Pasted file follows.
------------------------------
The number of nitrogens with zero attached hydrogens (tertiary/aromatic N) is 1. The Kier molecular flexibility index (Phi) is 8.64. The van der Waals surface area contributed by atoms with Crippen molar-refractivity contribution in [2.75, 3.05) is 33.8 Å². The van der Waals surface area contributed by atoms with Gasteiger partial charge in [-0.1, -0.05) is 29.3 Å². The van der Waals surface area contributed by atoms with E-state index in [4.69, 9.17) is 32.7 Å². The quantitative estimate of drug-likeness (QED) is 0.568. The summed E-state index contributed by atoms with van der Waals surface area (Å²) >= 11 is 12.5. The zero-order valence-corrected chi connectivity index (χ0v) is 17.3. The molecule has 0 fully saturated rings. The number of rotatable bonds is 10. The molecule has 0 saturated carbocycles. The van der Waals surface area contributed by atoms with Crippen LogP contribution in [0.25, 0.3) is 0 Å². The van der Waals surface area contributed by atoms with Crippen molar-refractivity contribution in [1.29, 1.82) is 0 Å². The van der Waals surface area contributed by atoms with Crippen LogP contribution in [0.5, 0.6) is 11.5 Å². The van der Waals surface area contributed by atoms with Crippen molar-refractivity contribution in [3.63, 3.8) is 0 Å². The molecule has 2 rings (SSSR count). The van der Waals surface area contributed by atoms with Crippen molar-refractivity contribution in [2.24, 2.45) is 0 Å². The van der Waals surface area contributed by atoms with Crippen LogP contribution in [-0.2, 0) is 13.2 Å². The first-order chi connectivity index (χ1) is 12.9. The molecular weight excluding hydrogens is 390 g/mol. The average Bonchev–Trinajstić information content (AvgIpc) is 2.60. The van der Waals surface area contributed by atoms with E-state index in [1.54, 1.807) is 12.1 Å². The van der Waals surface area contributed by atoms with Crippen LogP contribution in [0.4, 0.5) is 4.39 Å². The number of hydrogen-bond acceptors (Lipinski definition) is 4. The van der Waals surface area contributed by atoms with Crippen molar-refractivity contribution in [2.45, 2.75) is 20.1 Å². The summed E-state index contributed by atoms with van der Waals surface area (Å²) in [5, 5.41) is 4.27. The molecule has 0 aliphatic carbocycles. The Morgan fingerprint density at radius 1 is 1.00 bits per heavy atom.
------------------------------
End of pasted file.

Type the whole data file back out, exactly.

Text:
The number of nitrogens with zero attached hydrogens (tertiary/aromatic N) is 1. The Kier molecular flexibility index (Phi) is 8.64. The van der Waals surface area contributed by atoms with Crippen molar-refractivity contribution in [2.75, 3.05) is 33.8 Å². The van der Waals surface area contributed by atoms with Gasteiger partial charge in [-0.1, -0.05) is 29.3 Å². The van der Waals surface area contributed by atoms with E-state index in [4.69, 9.17) is 32.7 Å². The quantitative estimate of drug-likeness (QED) is 0.568. The summed E-state index contributed by atoms with van der Waals surface area (Å²) >= 11 is 12.5. The zero-order valence-corrected chi connectivity index (χ0v) is 17.3. The molecule has 0 fully saturated rings. The number of rotatable bonds is 10. The molecule has 0 saturated carbocycles. The van der Waals surface area contributed by atoms with Crippen LogP contribution in [0.25, 0.3) is 0 Å². The van der Waals surface area contributed by atoms with Crippen molar-refractivity contribution in [1.29, 1.82) is 0 Å². The van der Waals surface area contributed by atoms with Crippen LogP contribution in [0.5, 0.6) is 11.5 Å². The van der Waals surface area contributed by atoms with Crippen molar-refractivity contribution in [3.63, 3.8) is 0 Å². The molecule has 2 rings (SSSR count). The van der Waals surface area contributed by atoms with Crippen molar-refractivity contribution in [2.24, 2.45) is 0 Å². The van der Waals surface area contributed by atoms with Crippen LogP contribution in [-0.2, 0) is 13.2 Å². The first-order chi connectivity index (χ1) is 12.9. The molecular weight excluding hydrogens is 390 g/mol. The average Bonchev–Trinajstić information content (AvgIpc) is 2.60. The van der Waals surface area contributed by atoms with E-state index in [1.54, 1.807) is 12.1 Å². The van der Waals surface area contributed by atoms with Crippen LogP contribution in [0.4, 0.5) is 4.39 Å². The number of hydrogen-bond acceptors (Lipinski definition) is 4. The van der Waals surface area contributed by atoms with Crippen molar-refractivity contribution in [2.45, 2.75) is 20.1 Å². The summed E-state index contributed by atoms with van der Waals surface area (Å²) in [5, 5.41) is 4.27. The molecule has 0 aliphatic carbocycles. The Morgan fingerprint density at radius 1 is 1.00 bits per heavy atom.